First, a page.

Rayonier Advanced Materials Inc. and Borregaard ASA announced LignoTech Florida, owned 45 percent by RYAM and 55 percent by BRG, officially begun operations at the new lignin plant in Fernandina Beach. The plant has production capacity of 100,000 dry metric tons of lignin with the option of a second phase that can later expand production by an additional 50,000 dry metric tons “We are excited to complete construction phase of the plant, on time and within $110 million combined budget,” said Paul G. Boynton, Chairman, President and Chief Executive Officer of Rayonier Advanced Materials. “This investment provides new jobs for the Fernandina Beach community, diverse and environmentally-friendly products for Rayonier Advanced Materials, and a solid return on capital for our investors.” Lignin, a natural component of wood, is a co-product of Rayonier Advanced Material’s sulphite cellulose manufacturing process in Fernandina Beach. The new operation will process the lignin into value-added products that provide environmentally-friendly alternatives to fossil fuel-based products used globally in construction, agriculture and other industrial applications.
UPM Raflatac and WWF Poland have renewed their contract to build a smarter future beyond fossils together. During the new three-year contract period the collaboration will focus on promoting circular economy including waste management as well as sustainable forestry practices. To increase the engagement and support for both of these important initiatives facing today’s challenges, this three-year contract is also set to engage UPM Raflatac’s internal and external stakeholders.
“As part of UPM The Biofore Company, we are committed to building a sustainable, innovation-driven future and want to share our expertise and assets with the communities we operate in. UPM Raflatac is part of the packaging value chain and labels can play a key role in enabling circular economy in this value chain. Given the resource needs today, promoting sustainable forestry supports our journey beyond fossils,” says Vera Bartsch, UPM Raflatac.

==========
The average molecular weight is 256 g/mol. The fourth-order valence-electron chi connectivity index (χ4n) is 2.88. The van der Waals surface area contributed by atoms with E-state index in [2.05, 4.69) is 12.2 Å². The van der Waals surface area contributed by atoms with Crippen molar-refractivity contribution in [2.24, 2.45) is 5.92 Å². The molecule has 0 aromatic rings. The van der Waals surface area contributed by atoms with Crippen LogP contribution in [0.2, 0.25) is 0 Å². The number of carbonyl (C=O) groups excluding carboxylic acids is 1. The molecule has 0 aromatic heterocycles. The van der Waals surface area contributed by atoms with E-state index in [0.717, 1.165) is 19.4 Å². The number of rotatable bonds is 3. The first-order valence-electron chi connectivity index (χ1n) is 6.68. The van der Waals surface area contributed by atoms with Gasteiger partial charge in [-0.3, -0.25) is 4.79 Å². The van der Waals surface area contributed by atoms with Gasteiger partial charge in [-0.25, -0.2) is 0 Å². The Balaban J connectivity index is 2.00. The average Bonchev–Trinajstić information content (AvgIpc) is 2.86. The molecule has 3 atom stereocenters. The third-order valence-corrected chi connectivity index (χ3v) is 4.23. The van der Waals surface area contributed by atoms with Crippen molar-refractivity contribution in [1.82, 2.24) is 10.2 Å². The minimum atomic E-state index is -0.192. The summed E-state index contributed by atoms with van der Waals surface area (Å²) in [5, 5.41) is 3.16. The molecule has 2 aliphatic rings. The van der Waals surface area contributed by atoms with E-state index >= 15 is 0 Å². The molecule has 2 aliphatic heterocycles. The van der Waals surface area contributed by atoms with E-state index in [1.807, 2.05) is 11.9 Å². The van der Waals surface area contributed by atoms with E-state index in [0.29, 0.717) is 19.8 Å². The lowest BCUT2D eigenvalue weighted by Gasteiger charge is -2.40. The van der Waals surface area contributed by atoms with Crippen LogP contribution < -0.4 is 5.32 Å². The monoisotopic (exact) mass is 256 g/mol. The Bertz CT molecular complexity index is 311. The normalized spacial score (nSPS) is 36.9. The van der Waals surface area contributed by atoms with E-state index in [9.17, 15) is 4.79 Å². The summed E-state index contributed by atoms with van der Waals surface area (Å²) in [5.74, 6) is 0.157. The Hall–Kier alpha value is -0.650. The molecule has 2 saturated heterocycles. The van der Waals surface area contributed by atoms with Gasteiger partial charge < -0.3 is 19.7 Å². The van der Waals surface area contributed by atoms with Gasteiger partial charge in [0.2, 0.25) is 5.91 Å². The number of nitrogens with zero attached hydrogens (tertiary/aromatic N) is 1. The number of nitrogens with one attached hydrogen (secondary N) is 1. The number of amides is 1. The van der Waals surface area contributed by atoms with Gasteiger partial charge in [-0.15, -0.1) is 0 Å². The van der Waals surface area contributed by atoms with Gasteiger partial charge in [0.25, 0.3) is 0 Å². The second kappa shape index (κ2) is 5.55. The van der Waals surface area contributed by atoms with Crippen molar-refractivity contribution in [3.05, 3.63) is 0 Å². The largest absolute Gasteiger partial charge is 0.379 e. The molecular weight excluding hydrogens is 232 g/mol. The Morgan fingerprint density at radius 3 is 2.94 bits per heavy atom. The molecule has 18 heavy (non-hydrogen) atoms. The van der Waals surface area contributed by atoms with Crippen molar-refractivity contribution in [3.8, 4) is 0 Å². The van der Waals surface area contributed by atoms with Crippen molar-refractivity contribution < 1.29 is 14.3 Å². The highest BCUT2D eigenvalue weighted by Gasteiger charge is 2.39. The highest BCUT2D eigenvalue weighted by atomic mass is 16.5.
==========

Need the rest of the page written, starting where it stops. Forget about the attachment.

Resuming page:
The amount of waste in Poland is increasing every year. Waste that is not recycled and reused has several negative consequences such as reduction of habitats due to land filling, air pollution and greenhouse gas emissions, to name a few. The goal of the Waste Management and Circular Economy initiative is to reduce the amount of packaging waste going to the environment. The project is based on three pillars: legislative changes, cooperation with businesses to make the transition towards circular economy and motivating and educating Polish consumers to drive the change.
“Succeeding in making the transition towards circular economy is only possible through the cooperation of various stakeholders. Cooperating with UPM Raflatac as a key stakeholder in the packaging value chain will create an opportunity to strive for bigger impact and achieve more in terms of circular economy development in Poland,” says Ewa Chodkiewicz, WWF Poland.
more at source: https://www.upm.com/about-us/for-media/releases/2022/01/upm-raflatac-collaborates-with-wwf-poland-to-enable-circular-economy-and-promote-sustainable-forestry/